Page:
For many performers, the audition process is a tiresome, nerve-wracking and endless process. It's a task plays with our emotions and exploits our insecurities. So I'm basically saying, it's tough enough already, it doesn't need to be made harder by the behavior of those behind the table.
Yes, I'm talking to you, the directors, the casting professionals.
Over my career, I've sat in on hundreds of audition sessions, everything from Broadway productions to middle school musicals. I've worked with folks who have won Tonys and those just starting out. With this vast gap of experience, I can pretty much say, I've almost seen it all when it comes to audition behavior by those in front and behind the table.
While much of what I'm talking about applies mostly to local, non-union, college, high school auditions, surprisingly enough, I've seen some of it from Broadway "professionals" as well.
So here are five ways that auditioners can show respect to the folks who are auditioning for them.
1. Give us your undivided attention
You might be surprised to know how quickly casting teams make a decision regarding your audition. Sometimes it's the moment you're done singing or speaking, sometimes it's the moment you begin and sometimes it's even when you first walk in the door.
Given this, especially if it's going to be a "no", some auditioners tune you out and stop paying attention altogether. Whether it's fiddling with resumes, doodling or even looking at their phones, they're not giving you the time of day while you're still auditioning.
So my advice to the casting teams, give them your undivided attention. Most auditions are 1-2 minutes, not that long at all, so it's not an eternity that you have to acknowledge these people.
They're giving you 100%, so you could at least meet them halfway, even if it's not going to work out.
2. Be discreet with your notes
I would hope in most situations, a performers audition might inspire you to take some notes. In those cases, try not to make it obvious what you're writing while the performer is auditioning.
I've seen everything from directors making exaggerated "X" notes to writing something and passing it around like a 7th Grade math class, while the performer is in the middle of their 32 bars.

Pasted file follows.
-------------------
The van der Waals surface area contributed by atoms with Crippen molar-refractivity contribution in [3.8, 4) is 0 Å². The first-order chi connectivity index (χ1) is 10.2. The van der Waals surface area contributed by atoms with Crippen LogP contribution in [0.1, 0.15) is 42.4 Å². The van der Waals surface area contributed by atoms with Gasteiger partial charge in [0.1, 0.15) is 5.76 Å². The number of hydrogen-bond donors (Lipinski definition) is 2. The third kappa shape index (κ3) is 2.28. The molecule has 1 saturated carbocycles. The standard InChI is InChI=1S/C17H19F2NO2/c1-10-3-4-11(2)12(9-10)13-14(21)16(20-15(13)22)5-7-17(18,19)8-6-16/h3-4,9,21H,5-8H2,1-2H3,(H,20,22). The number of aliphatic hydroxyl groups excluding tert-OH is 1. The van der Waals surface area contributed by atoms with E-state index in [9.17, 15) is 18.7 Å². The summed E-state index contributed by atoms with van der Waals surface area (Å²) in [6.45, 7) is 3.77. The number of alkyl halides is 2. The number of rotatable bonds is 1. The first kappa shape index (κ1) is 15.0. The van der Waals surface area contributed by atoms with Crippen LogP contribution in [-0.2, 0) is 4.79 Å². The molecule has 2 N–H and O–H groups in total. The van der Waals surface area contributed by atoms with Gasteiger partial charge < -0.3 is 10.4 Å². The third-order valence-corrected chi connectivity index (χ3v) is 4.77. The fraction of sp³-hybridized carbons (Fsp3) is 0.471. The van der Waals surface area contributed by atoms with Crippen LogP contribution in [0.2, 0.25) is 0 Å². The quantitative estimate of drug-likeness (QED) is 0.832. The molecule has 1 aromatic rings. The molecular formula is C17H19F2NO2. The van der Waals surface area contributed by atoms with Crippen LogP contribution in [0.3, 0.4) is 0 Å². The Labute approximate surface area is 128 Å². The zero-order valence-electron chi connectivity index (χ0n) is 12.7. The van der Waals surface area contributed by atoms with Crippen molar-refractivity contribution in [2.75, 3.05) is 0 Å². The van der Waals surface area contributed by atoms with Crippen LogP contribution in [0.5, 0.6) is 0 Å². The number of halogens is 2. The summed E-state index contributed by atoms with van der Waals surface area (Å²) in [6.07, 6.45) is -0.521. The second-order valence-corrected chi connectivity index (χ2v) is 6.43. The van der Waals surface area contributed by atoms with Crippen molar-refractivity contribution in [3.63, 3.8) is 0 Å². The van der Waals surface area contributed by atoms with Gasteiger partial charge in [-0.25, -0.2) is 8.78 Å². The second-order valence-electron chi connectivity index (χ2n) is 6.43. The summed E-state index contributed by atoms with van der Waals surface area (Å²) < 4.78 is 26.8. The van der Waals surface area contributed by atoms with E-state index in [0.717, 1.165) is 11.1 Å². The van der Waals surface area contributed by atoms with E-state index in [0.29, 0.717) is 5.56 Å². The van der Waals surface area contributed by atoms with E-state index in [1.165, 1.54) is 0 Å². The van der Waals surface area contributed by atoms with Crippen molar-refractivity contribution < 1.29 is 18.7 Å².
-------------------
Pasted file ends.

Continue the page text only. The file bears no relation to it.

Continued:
I've also seen some who aren't very careful when it comes to concealing what they wrote. One audition I was in, I saw the director write down in big letters "NEVER IN A MILLION YEARS". She then put the resume with the note face-up so anyone, including the performer, could see it as they walked out of the room.
When I write notes, I do it usually right after the person walks out, or I make very small notes during. I use a complex code, which I won't tell you here, but for instance, I'll write "!SL" or "WW+" which means two very different things but for someone who might catch a glance at it, they would have no idea what I was talking about.
3. Don't use the audition to inflate your own ego
There is a director, and I won't say who but some of you may know him, that whenever he's in auditions, he likes to not only give you his entire bio but also likes to ask nonsensical questions that have nothing to do with the show.
"If you could be a tree, which tree would you be?"
"If you could have one drink right now, which would it be?"
"If your house was one fire, what would be the first item you would grab?"
Do questions like these have anything to do with casting South Pacific? No. They're only being used to further put actors on the spot and inflate the ego of the director.
I've also seen one director who said to an actress, "I'm seeing 100 Maria's today, why are you memorable?"
Again, why would you ever ask that in an audition? Are out-of-the-blue questions common in job interviews? Sure. But in a job interview, you go in knowing that you're going to be answering a slew of questions. In an audition, actors prepare for very specific things. Whether it's 32 bars of a song or a one minute monologue, not to answer what kind of cereal they would eat right at that moment.
Actors don't need to acknowledge how great or well known you are, you're behind the table and are the deciding factor on whether they get the job or not. That would be enough for your ego.
4. Say "Thank You"
Nobody says thank you anymore! Usually a common refrain in most interactions but surprisingly also in auditions.
Almost every performer I've ever seen has always said some form of "Thank You" after their audition. However, I haven't always heard it from the people behind the table. common courtesy shouldn't be thrown out the window, no matter the situation. That's why I always say thank you to the actor or try to say it before they can.
5. Be timely with your response
We've talked about this before, but it deserves mention again. When it comes to local, college or high school productions, it's proper to give a timely response to the actors.
Keeping actors in the dark about their chances, for elongated periods of time, is wrong. If the decision hasn't been made yet, at least tell them that.
These requests aren't exactly asking for the moon from people behind the table. Just simply a reminder that theatre is a collaborative space and behavior trends that threaten that should stop immediately.